Biodiversity brings disease resistance: Novel study
A novel study of a Tibetan alpine meadow has shown a clear link between higher biodiversity and greater infectious disease resistance.
Lehigh scientists extend the reach of single crystals
Materials scientists and physicists at Lehigh University have demonstrated a new method of making single crystals that could enable a wider range of materials to be used in microelectronics, solar energy devices and other high-technology applications.
IBS Creates a wearable graphene-based biomedical device to monitor and combat diabetes
GP-based patch from the Center for Nanoparticle Research is capable of non-invasive blood sugar monitoring and painless drug delivery.
New study may lead to improved treatment of type 2 diabetes
Worldwide, 400 million people live with diabetes. Patients with diabetes mostly fall into one of two categories, type 1 diabetics, triggered by autoimmunity at a young age, and type 2 diabetics, caused by metabolic dysfunction of the liver.
Supporting the bioimaging revolution
The rapid rise of high-resolution 3-D cellular imaging techniques in biology demands data solutions -- and EMBL is there to provide them.
Lighting up disease-carrying mosquitoes
Robert Meagher, a chemical engineer at Sandia National Laboratories, has developed a simple technique for simultaneously detecting RNA from West Nile and chikungunya virus in samples from mosquitoes.
Reverse your diabetes -- and you can stay diabetes-free long-term
A new study from Newcastle University, UK, has shown that people who reverse their diabetes and then keep their weight down remain free of diabetes.
Production of butter from shea trees in West Africa pushed back 1,000 years
University of Oregon anthropologists have pushed back the history of harvesting shea trees in West Africa by more than 1,000 years earlier than previously believed.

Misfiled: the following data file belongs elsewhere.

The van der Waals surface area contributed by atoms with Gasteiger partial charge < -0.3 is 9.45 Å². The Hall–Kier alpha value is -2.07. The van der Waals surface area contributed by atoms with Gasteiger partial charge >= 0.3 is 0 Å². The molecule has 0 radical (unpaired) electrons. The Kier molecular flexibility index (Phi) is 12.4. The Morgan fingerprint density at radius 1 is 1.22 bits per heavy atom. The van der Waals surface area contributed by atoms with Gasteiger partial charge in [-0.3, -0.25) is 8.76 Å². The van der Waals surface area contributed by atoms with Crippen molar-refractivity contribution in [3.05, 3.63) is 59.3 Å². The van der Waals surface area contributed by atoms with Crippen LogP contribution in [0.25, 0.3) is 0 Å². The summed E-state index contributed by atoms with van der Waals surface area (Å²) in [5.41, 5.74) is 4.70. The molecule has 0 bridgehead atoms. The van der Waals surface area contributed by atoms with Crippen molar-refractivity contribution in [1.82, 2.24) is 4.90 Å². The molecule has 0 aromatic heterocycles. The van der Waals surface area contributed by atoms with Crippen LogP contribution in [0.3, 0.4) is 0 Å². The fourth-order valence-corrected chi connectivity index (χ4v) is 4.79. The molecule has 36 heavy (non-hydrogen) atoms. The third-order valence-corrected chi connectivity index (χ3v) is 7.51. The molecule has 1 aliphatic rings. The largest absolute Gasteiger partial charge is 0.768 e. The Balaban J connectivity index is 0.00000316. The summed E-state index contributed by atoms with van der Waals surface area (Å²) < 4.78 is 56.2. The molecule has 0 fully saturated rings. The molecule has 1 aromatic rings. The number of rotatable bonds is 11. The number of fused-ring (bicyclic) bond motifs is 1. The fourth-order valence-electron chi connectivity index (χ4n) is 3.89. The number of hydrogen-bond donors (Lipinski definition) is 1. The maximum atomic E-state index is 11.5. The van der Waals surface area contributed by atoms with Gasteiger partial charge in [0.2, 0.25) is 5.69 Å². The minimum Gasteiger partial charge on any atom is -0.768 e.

Cambridge to explore benefits of multilingualism with new AHRC research project
The University of Cambridge is to launch a major new research project to study the benefits of multilingualism to individuals and society, and transform attitudes to languages in the UK, as part of the AHRC's Open World Research Initiative.
Archaeologists create 3-D interactive digital reconstruction of King Richard III
On first year anniversary of the week in which King Richard III was reinterred, Leicester archaeologists use sophisticated photogrammetry software to create fully rotatable computer model which shows the king's remains in-situ.
Back to the essence of medical treatment in oncology
The latest article to appear on ESMO Open highlights ESMO's hope that the 2015 WHO Model List of Essential Medicines will empower oncologists and advocates to demand routine availability of the medicines considered essential to guarantee quality care of cancer patients
Sustainable processing of rare earths
Researchers at the Helmholtz Institute Freiberg for Resource Technology are developing a new strategy for processing the Vietnamese 'Nam Xe' rare earth ore deposits in an environmentally friendly and economical manner.
Beyond DNA: TGen points the way to enhanced precision medicine with RNA sequencing
Researchers at the Translational Genomics Research Institute (TGen) are showing how genetic analysis using RNA sequencing can vastly enhance that understanding, providing doctors and their patients with more precise tools to target the underlying causes of disease, and help recommend the best course of action.
New way to control particle motions on 2-D materials
An MIT study points the way to new photonic devices with one-way traffic lanes.
The weight of rejection
For heavier individuals, the anticipation of rejection drives down self-esteem and ratchets up stress, say UCSB psychologists.
A new model for how twisted bundles take shape
In the current issue of Nature Materials, polymer scientists at the UMass Amherst and Virginia Tech identify for the first time the factors that govern the final morphology of self-assembling chiral filament bundles.
Plants take on fungal tenants on demand
Innate immune system of the thale cress plant ensures a good phosphate supply
US adults get failing grade in healthy lifestyle behavior
Only 2.7 percent of the US adult population achieves all four of some basic behavioral characteristics that researchers say would constitute a 'healthy lifestyle' and help protect against cardiovascular disease, a recent study concluded.
Psychiatric diagnoses in young transgender women
About 41 percent of young transgender women had one or more mental health or substance dependence diagnoses and nearly 1 in 5 had two or more psychiatric diagnoses in a study of participants enrolled in a human immunodeficiency virus (HIV) prevention intervention trial, according to an article published online by JAMA Pediatrics.
Mothers and daughters
EMBL scientists have observed how an egg cell gets rid of its centrioles -- structures that play a crucial role in cell division -- to ensure the proper development of the embryo.
Gold chip ion-trap captures Science Photography Competition's top prize